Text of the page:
A significant number of website operators would answer that question positively, since almost nine million websites currently use CDN services to optimize their performance. Furthermore, nearly 50% of the top 10,000 websites as ranked by Quantcast employ CDN solutions as of 2016.

The benefits aren’t limited to large websites or applications either, and while you don’t need to use one, virtually any site can reap the advantages of using a CDN for the following reasons:

  • CDNs can decrease loading times for end users. The folks over at KeyCDN ran a simple experiment, testing the speed of a website already optimized for speed, then deployed a CDN before running the numbers again. It resulted in a 38.24% decrease in load times.
  • Since CDNs serve (limited) cached versions of your site, they can act as a backup should you ever experience any downtimes – thereby enabling you to get your site back up and running without frustrating your visitors.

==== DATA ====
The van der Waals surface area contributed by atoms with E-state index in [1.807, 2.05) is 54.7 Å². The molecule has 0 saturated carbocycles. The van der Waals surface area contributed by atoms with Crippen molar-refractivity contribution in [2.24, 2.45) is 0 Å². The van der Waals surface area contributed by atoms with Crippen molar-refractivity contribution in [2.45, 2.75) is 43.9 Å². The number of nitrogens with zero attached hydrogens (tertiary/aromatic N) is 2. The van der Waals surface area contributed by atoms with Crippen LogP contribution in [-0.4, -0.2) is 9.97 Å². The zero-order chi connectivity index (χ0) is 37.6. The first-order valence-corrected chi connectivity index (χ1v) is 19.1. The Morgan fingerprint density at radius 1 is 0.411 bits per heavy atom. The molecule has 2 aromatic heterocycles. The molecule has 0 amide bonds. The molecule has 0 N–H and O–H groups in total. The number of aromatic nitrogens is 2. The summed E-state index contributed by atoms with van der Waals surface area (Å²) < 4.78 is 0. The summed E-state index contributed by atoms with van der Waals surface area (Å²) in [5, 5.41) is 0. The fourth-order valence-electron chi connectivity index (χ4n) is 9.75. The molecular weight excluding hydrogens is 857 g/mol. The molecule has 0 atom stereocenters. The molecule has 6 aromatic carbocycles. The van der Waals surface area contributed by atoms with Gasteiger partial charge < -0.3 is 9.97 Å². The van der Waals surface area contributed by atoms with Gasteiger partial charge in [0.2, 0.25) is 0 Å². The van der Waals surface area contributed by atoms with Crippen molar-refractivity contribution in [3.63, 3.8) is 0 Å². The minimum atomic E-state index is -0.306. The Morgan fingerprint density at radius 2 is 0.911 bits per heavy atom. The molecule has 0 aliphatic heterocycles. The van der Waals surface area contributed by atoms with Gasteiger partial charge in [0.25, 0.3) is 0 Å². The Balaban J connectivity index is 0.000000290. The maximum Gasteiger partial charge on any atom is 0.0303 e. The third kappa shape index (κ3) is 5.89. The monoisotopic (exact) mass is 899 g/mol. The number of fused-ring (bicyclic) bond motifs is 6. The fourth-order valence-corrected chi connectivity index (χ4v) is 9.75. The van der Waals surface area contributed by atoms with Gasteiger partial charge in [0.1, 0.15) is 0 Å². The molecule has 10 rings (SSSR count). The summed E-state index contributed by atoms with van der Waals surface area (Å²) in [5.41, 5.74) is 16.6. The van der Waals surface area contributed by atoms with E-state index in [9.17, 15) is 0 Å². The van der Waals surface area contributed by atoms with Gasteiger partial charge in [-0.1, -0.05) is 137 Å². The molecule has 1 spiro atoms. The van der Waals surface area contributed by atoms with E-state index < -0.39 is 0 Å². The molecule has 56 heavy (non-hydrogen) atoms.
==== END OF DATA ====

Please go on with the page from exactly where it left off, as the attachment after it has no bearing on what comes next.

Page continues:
• Implementing a CDN can help you deal with traffic surges, since your servers won’t be handling as many requests, and their infrastructure is probably better equipped for heavy loads.

While the benefits are pretty clear, it doesn’t mean you should run off and deploy the first CDN you find straight away. There are plenty of providers available out there, and you should take a little time to weigh them up against each other before making a decision.

The Best Content Delivery Networks Compared

We couldn’t possibly hope to cover all CDNs here, so we’ve settled for three solid picks that should encompass the majority of use cases.

CloudFlare (Freemium)